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Time to Take the “E” in Evidence-Based and Turn It into E-Visits

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Friends, the question, as we hurtle into the middle of the second decade of the 21st century, is no longer, should we be developing e-visit programs for our patients and communities, but rather, how we can harness the tremendous potential embedded in a variety of technologies to move forward to provide the care that patients need—at a time when technology can help us to better bring patients what they want and need, when they want and need it.

Is there still a great deal of resistance among some physicians towards electronic visits and virtual care programs? Sure there is. But, check out the research:  a study done at UPMC, where we launched an e-visit program in 2009, showed that e-visits are clinically comparable to in-person visits, and indeed, that in terms of effectiveness, they are similar. A group of researchers led by Ateev Mehrotra, M.D., and including myself, published a research letter in the Archives of Internal Medicine (published online on Nov. 19, 2012; print version JAMA Internal Medicine Jan. 14, 2013), found that “Patients appear generally satisfied with e-visits,” and what’s more, “The fraction of patients with any follow-up was similar” to those requiring follow-up for an in-person visit. As we noted, “Follow-up rates are a rough proxy for misdiagnosis or treatment failure, and the lack of difference will therefore be reassuring to patients and physicians. Among e-visit users,” we found, “Half will use an e-visit when they have a subsequent illness in the next year.”  That feels like a trend to me.

All of this tends to validate the strategic decision that we made some time ago at UPMC, to make e-visits a normal part of the panoply of care delivery offerings in our organization. We offer our patients a patient portal, MyUPMC, and when patients sign into MyUPMC, they see a drop-down bar that says, “What would you like to do? Renew a prescription, communicate securely with your doctor, get treated online?” And if they choose to submit a request for an online/AnywhereCare visit, they are led through a series of questions to ensure appropriateness of the e-visit. Our own physicians designed the algorithm for this. And it’s working for all of our patients, including in some cases for first encounters. Indeed, we changed our protocol last November from e-visits being permitted only as follow-ups to in-person visits, to allowing them for a range of first encounters.

And what we’ve been finding is satisfaction among patients, and relief among physicians. The fears that most doctors, even some UPMC doctors, had about being flooded by patient electronic messages, turned out to be unfounded.

So, for example, if you’ve got sinusitis or a cold, or sunburn or a urinary tract infection, or herpes zoster, we’ll render care to you for $38. You have to be 18 years old or older, otherwise, it has to be for a proxy who’s an adult, for 3-17 year olds. And we provide the opportunity via the Virtual Care Collaborator, a secure audiovisual communication tool developed by UPMC’s Technology Development Center (think Skype on Steroids). So as long as the consumer’s computer can capture images/video, we’ll do the image/video capture, and that will facilitate electronic care for you as a patient.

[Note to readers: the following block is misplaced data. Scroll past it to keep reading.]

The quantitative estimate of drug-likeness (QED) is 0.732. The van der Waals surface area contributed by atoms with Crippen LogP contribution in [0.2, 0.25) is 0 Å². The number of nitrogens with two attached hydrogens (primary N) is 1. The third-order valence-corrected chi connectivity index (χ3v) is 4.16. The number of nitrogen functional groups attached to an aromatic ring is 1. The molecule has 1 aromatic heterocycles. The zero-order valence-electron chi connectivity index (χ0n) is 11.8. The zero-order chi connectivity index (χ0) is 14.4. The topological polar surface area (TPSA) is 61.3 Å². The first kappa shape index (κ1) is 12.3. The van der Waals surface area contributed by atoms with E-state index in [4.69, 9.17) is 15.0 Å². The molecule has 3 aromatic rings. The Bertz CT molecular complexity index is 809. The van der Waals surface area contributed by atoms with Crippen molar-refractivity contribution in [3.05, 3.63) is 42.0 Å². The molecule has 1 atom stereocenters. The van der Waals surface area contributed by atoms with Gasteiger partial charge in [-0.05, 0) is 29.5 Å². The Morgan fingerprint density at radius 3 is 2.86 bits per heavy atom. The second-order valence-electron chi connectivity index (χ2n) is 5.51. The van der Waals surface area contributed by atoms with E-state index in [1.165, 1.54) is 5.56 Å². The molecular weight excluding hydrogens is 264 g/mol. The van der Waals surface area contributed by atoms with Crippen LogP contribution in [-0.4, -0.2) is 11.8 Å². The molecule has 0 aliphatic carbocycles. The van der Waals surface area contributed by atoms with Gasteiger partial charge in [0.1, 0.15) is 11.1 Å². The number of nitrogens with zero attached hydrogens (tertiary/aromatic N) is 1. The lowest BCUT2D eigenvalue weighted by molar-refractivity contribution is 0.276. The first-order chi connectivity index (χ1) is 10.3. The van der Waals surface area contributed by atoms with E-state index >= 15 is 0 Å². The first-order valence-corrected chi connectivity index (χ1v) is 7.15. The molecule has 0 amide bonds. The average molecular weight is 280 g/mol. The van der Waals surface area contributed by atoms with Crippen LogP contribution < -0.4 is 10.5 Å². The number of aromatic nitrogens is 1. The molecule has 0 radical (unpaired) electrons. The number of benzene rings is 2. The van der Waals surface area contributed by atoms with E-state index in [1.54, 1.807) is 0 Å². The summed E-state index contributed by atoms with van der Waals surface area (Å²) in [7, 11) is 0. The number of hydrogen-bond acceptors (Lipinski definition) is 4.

Meanwhile, back to the study led by Dr. Mehrotra that I referenced earlier. What we found was this: for UTIs and sinusitis, when you compared office visits and e-visits, the clinical outcomes were virtually the same. Not surprisingly, in an e-visit, we gave more antibiotics. And, in the office visits, it cost more because we did more testing, which wasn’t surprising, given that there is a stronger natural impetus towards more robust testing in that environment. The e-visit in effect had more antibiotic usage, but in aggregate, the e-visits still cost less. And that was iteration version 1.0. Now, in version 2.0, we’re tracking our antibiotic usage and working towards providing care and assessing that care, in a more algorithmically driven fashion.  Protocols and pathways and less, “art of medicine” decisions with respect to most conditions submitted are now the norm.  I expect that in addition to the decreased cost, we will soon see an analysis which shows that our antibiotic usage between in person and e-visits will equilibrate.

Given all that we’ve learned so far, should it come as a surprise that our e-visit program has been so successful and such a hit with both patients and physicians? Really, it shouldn’t. Let’s face it: the world is changing quickly, and we live in the Internet Age. Think about the expectations of younger healthcare consumers for immediacy of response and action. But even with people my age (“young” middle age), we’re becoming accustomed to split-second responses, and consumer-centric service. Meanwhile, there will of course always be a place for traditional doctor office visits, but the co-pay for healthcare consumers for that traditional visit is rising higher and higher, and as healthcare reform brings more insured patients into the system even at a time that our population is aging, and is experiencing increased rates of chronic illness, the pressure on the healthcare delivery system to provide care for everyone is only going to increase.